Oops! There’s a Mistake in My Taxes, How Do I Fix It? Amended Returns
Mistakes happen. You file your return and later get a W2 in the mail for a job you had forgotten about. Maybe your investment firm sent you an amended 1099 because your interest income they reported was wrong. Or maybe you were talking to a friend and learned about a deduction that you should have been claiming for the past three years and you’d like a refund. What do you do?
It’s easy, you need to file an amended return, the form is called a 1040X and you can find it on the IRS website: http://www.irs.gov/pub/irs-pdf/f1040x.pdf.
An amended return can’t be filed electronically like a regular return. You must mail it in and it’s going to take about 12 weeks to process. That’s a bummer if you’re expecting a refund, but that’s the way it works. If your regular return had a refund, make sure you wait until you’ve received the first refund before you file the amended return. (If they start processing the amended return before your original refund gets paid, it can mess up you getting the original refund. You don’t want that to happen now do you?)
If you have more than one tax return that needs to be amended, you must file separate returns for each year and mail them in separate envelopes. For example, say you found out that you had missed a $1000 deduction on your Schedule A every year and you’re in the 25% tax bracket. You can’t just put $3000 on this year’s return for a $750 refund. You’ll have to amend 2010, 2009, and 2008 separately and you’ll receive three checks for $250 each. It’s too late now to claim a refund that should have gone on 2007.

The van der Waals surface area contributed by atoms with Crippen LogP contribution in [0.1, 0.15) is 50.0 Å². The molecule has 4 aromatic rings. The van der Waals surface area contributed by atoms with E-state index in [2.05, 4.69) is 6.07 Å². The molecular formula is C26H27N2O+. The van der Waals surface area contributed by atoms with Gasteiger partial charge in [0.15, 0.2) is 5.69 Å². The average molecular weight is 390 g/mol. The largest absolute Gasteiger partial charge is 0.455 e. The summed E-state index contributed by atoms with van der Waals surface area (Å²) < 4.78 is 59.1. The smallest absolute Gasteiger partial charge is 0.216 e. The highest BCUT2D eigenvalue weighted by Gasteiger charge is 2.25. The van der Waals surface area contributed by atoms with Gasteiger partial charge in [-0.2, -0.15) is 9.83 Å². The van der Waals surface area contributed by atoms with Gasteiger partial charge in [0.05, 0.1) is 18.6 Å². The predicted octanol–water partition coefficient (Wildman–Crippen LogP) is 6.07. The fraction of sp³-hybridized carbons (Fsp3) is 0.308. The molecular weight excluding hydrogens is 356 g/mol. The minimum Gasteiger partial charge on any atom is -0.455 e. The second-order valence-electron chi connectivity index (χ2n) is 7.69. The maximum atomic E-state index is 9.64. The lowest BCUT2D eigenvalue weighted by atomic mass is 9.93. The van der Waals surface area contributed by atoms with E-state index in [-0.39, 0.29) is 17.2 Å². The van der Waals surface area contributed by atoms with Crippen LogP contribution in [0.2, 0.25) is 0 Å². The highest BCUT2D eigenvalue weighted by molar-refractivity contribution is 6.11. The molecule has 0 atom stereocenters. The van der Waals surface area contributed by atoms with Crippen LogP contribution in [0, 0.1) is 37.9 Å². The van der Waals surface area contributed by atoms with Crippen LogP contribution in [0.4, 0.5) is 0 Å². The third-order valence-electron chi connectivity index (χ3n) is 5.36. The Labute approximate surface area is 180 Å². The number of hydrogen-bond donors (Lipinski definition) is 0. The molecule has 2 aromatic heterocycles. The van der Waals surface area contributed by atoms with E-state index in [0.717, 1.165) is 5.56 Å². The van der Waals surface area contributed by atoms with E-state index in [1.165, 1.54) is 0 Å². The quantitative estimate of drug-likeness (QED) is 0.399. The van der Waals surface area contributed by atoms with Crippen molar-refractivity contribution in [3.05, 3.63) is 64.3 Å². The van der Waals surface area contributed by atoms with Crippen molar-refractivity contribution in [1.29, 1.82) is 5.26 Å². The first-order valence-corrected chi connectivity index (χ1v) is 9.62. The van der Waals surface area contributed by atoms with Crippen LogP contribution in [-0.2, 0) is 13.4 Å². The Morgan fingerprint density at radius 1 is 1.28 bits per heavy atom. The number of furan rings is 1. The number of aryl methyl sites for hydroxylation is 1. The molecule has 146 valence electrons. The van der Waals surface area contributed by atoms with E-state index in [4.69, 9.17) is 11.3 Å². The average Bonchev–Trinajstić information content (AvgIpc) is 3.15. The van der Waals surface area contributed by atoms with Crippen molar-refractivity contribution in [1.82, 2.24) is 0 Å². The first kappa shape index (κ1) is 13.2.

When you amend your tax return, you’ll have to send in the schedules of anything that changed. In the example above, the thing that changed was on the schedule A, so that form would also have to be attached. Don’t attach any forms that didn’t change. Warning: for many folks, a change in one part of your tax return can cause a change somewhere else-most notably on your schedule A. Before you actually mail anything in, go over it carefully to see if you have any unexpected changes.
When you file a 1040X, make sure you check the box for the tax year that you’re amending. That’s a pretty common mistake. The IRS can’t process the return if they don’t know what year it’s for.
When not to file an amended return: You don’t need to file an amended return for a basic math mistake. The IRS will automatically fix that for you. You also don’t need to file an amended return if your original was missing a schedule. That’s where you get a letter from the IRS saying that you claimed something on your return but that you’re missing the supporting documents. A common example of that would be a capital gain of $2000 on your return, but there’s no schedule D to back it up. You don’t need to amend the return, just mail them the schedule D. The IRS will ask you for whatever schedule they’re looking for, you won’t have to guess at what’s missing.
I’ve talked a lot about filing an amended return because of a refund. Sometimes when you file an amended return you’re going to owe. If you have a balance due, mail the payment check with your 1040X. The IRS will probably send you a bill for interest and maybe even penalties depending upon how much you owed. Be prepared for that.
Often times, people are thinking about filing amended returns because they received an IRS letter. Sometimes, you don’t need to amend, just pay the tax. Sometimes, you really need to amend because you shouldn’t have to pay the tax but you need to submit more information. Sometimes, you don’t need to amend and you don’t need to pay the tax—the IRS made a mistake and they just need to have it pointed out to them. Before you start writing that check, get a professional opinion–you want to pay your fair share, not more than you owe.